Just as the Jewish community surrounding medieval and modern Germans came to speak their own variation of German known as Yiddish, so did the Jewish community of Spain develop their own variation of Spanish, known as Ladino. Ladino is the language that the persecuted Jews took with them from Spain to the Balkans and nearby regions of the Ottoman Empire when they, along with the Muslims, were forced out of Spain in 1492. In the Balkans, the refugees known as Sephardic Jews formed a vibrant culture handed down through the centuries. Led by a classically-trained singer from Israel, the Ruth Yaakov Ensemble tries to bring these Balkan and Turkish songs to life again.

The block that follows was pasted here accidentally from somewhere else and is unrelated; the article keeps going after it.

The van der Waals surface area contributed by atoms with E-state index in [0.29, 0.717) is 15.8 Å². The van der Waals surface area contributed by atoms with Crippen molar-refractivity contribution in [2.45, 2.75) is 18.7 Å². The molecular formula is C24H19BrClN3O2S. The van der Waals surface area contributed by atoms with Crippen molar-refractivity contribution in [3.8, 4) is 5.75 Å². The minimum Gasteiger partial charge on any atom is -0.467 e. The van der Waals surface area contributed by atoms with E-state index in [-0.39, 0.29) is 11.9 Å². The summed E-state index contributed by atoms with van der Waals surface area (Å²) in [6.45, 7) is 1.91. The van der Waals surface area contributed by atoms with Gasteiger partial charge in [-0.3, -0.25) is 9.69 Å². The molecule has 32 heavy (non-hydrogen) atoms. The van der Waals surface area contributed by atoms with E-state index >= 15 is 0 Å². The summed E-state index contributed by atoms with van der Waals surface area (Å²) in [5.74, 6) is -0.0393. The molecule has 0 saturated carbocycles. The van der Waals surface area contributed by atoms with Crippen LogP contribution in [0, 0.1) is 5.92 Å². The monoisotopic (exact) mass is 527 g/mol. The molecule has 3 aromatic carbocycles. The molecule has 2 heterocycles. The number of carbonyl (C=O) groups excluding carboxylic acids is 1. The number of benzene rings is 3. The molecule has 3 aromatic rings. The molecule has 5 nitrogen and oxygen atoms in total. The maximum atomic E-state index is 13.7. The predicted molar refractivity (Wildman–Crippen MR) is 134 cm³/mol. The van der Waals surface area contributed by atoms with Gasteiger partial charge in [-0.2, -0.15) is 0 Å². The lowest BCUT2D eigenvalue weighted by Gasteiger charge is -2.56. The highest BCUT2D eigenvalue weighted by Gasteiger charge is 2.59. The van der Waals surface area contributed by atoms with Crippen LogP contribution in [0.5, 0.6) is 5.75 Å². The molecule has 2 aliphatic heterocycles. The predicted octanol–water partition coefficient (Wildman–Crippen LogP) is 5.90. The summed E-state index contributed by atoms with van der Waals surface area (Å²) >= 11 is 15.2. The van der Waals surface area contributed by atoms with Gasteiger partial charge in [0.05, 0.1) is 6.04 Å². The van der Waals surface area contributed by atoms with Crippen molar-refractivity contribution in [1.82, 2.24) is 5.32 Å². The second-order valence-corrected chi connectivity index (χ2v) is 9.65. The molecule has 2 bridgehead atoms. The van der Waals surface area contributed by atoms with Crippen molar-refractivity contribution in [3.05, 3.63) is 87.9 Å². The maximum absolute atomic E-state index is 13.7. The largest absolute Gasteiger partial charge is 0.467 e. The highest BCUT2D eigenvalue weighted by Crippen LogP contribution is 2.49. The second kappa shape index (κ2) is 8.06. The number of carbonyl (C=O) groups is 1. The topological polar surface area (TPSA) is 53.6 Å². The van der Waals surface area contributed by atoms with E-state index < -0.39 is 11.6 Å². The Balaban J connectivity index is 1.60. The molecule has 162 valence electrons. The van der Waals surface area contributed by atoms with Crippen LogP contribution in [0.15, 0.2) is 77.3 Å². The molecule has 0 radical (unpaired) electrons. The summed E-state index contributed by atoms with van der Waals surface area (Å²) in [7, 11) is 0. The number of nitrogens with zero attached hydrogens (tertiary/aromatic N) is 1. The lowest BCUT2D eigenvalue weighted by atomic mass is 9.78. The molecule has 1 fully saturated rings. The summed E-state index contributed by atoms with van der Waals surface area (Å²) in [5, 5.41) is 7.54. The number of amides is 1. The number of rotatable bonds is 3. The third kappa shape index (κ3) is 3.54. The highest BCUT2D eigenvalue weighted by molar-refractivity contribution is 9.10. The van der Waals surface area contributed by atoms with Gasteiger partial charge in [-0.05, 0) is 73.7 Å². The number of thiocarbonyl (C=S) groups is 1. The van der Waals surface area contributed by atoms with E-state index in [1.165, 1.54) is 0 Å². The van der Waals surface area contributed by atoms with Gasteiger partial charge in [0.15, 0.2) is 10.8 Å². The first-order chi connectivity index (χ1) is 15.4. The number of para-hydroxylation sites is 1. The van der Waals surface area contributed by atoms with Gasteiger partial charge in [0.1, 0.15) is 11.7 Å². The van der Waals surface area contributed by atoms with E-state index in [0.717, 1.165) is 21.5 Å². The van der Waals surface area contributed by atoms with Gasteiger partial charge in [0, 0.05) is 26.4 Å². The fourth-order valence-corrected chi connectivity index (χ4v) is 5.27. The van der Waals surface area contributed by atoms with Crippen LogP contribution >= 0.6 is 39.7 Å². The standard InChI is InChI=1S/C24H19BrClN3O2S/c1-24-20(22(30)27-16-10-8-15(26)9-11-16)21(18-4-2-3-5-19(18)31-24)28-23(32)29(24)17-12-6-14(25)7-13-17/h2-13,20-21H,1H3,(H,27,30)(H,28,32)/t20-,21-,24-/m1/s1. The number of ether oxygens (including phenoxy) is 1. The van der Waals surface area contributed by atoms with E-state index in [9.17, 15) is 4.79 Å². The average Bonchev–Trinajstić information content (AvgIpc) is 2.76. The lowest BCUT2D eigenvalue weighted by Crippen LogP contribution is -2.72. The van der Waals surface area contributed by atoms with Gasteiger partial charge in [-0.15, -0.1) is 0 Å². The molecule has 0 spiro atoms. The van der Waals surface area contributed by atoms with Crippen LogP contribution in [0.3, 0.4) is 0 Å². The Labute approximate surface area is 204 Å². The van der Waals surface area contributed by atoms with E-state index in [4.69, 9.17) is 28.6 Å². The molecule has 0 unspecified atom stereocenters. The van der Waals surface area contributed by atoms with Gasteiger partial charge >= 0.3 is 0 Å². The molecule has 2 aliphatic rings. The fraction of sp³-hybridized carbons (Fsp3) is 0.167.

On the whole the group does an outstanding job. Oud, violin, tambourine, and sometimes accordion combine to form a rich and rhythmic texture. The songs are fascinating. "Chapkin, Te Quiero" was a Turkish love song adapted to Ladino and found on an old 78 record. It starts with a slow prelude, launches into Turkish dance rhythms, and then introduces the singer lamenting her tale of woe. "Onde Que Topa una Queis Placiente" sounds like something from Fiddler on the Roof.
The one drawback to this otherwise estimable album is that on many tracks Yaakov's voice is recorded to sound as if she was one inch from your ear and screaming. It's not always so bad, but it's a real turn-off on some tracks. For the Jewish roots music fan with tough eardrums.